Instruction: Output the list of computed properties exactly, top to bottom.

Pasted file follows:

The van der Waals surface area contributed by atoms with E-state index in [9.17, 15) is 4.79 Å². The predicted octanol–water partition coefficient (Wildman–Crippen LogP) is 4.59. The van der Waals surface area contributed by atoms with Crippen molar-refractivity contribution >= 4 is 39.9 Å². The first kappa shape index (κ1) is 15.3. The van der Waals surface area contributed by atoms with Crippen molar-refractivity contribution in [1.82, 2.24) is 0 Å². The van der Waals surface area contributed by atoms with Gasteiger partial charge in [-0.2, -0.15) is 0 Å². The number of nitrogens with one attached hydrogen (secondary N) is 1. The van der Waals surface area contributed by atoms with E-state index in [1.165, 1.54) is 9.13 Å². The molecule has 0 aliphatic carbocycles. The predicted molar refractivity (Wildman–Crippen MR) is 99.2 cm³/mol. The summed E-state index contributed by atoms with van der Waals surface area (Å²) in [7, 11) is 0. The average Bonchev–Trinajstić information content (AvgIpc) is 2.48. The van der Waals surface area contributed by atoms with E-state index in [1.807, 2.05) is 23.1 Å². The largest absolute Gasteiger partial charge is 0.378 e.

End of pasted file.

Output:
The van der Waals surface area contributed by atoms with E-state index in [9.17, 15) is 4.79 Å². The predicted octanol–water partition coefficient (Wildman–Crippen LogP) is 4.59. The van der Waals surface area contributed by atoms with Crippen molar-refractivity contribution >= 4 is 39.9 Å². The first kappa shape index (κ1) is 15.3. The van der Waals surface area contributed by atoms with Crippen molar-refractivity contribution in [1.82, 2.24) is 0 Å². The van der Waals surface area contributed by atoms with Gasteiger partial charge in [-0.2, -0.15) is 0 Å². The number of nitrogens with one attached hydrogen (secondary N) is 1. The van der Waals surface area contributed by atoms with E-state index in [1.165, 1.54) is 9.13 Å². The molecule has 0 aliphatic carbocycles. The predicted molar refractivity (Wildman–Crippen MR) is 99.2 cm³/mol. The summed E-state index contributed by atoms with van der Waals surface area (Å²) in [7, 11) is 0. The average Bonchev–Trinajstić information content (AvgIpc) is 2.48. The van der Waals surface area contributed by atoms with E-state index in [1.807, 2.05) is 23.1 Å². The largest absolute Gasteiger partial charge is 0.378 e.